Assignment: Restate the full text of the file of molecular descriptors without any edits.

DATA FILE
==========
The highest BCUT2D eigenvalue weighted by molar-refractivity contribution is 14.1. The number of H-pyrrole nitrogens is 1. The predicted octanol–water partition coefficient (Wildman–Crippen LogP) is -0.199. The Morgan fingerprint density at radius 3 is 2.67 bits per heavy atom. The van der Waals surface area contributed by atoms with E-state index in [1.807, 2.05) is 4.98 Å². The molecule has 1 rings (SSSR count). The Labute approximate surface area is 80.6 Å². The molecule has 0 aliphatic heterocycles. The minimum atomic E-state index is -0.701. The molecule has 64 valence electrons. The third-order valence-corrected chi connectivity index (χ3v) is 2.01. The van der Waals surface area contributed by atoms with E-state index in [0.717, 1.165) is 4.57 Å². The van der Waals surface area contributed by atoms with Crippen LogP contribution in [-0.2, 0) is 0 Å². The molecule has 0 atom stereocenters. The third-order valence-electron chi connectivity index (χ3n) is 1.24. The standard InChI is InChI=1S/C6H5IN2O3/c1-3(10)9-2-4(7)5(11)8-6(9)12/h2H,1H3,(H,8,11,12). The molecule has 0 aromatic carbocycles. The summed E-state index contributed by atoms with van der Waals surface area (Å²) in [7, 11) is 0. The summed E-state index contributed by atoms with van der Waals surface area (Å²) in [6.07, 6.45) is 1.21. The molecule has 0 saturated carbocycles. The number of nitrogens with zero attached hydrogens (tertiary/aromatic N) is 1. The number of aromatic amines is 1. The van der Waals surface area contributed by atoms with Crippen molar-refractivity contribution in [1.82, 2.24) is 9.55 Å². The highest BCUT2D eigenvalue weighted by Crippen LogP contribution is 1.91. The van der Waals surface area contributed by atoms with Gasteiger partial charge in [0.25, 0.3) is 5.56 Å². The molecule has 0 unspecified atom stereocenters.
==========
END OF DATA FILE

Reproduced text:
The highest BCUT2D eigenvalue weighted by molar-refractivity contribution is 14.1. The number of H-pyrrole nitrogens is 1. The predicted octanol–water partition coefficient (Wildman–Crippen LogP) is -0.199. The Morgan fingerprint density at radius 3 is 2.67 bits per heavy atom. The van der Waals surface area contributed by atoms with E-state index in [1.807, 2.05) is 4.98 Å². The molecule has 1 rings (SSSR count). The Labute approximate surface area is 80.6 Å². The molecule has 0 aliphatic heterocycles. The minimum atomic E-state index is -0.701. The molecule has 64 valence electrons. The third-order valence-corrected chi connectivity index (χ3v) is 2.01. The van der Waals surface area contributed by atoms with E-state index in [0.717, 1.165) is 4.57 Å². The van der Waals surface area contributed by atoms with Crippen LogP contribution in [-0.2, 0) is 0 Å². The molecule has 0 atom stereocenters. The third-order valence-electron chi connectivity index (χ3n) is 1.24. The standard InChI is InChI=1S/C6H5IN2O3/c1-3(10)9-2-4(7)5(11)8-6(9)12/h2H,1H3,(H,8,11,12). The molecule has 0 aromatic carbocycles. The summed E-state index contributed by atoms with van der Waals surface area (Å²) in [7, 11) is 0. The summed E-state index contributed by atoms with van der Waals surface area (Å²) in [6.07, 6.45) is 1.21. The molecule has 0 saturated carbocycles. The number of nitrogens with zero attached hydrogens (tertiary/aromatic N) is 1. The number of aromatic amines is 1. The van der Waals surface area contributed by atoms with Crippen molar-refractivity contribution in [1.82, 2.24) is 9.55 Å². The highest BCUT2D eigenvalue weighted by Crippen LogP contribution is 1.91. The van der Waals surface area contributed by atoms with Gasteiger partial charge in [0.25, 0.3) is 5.56 Å². The molecule has 0 unspecified atom stereocenters.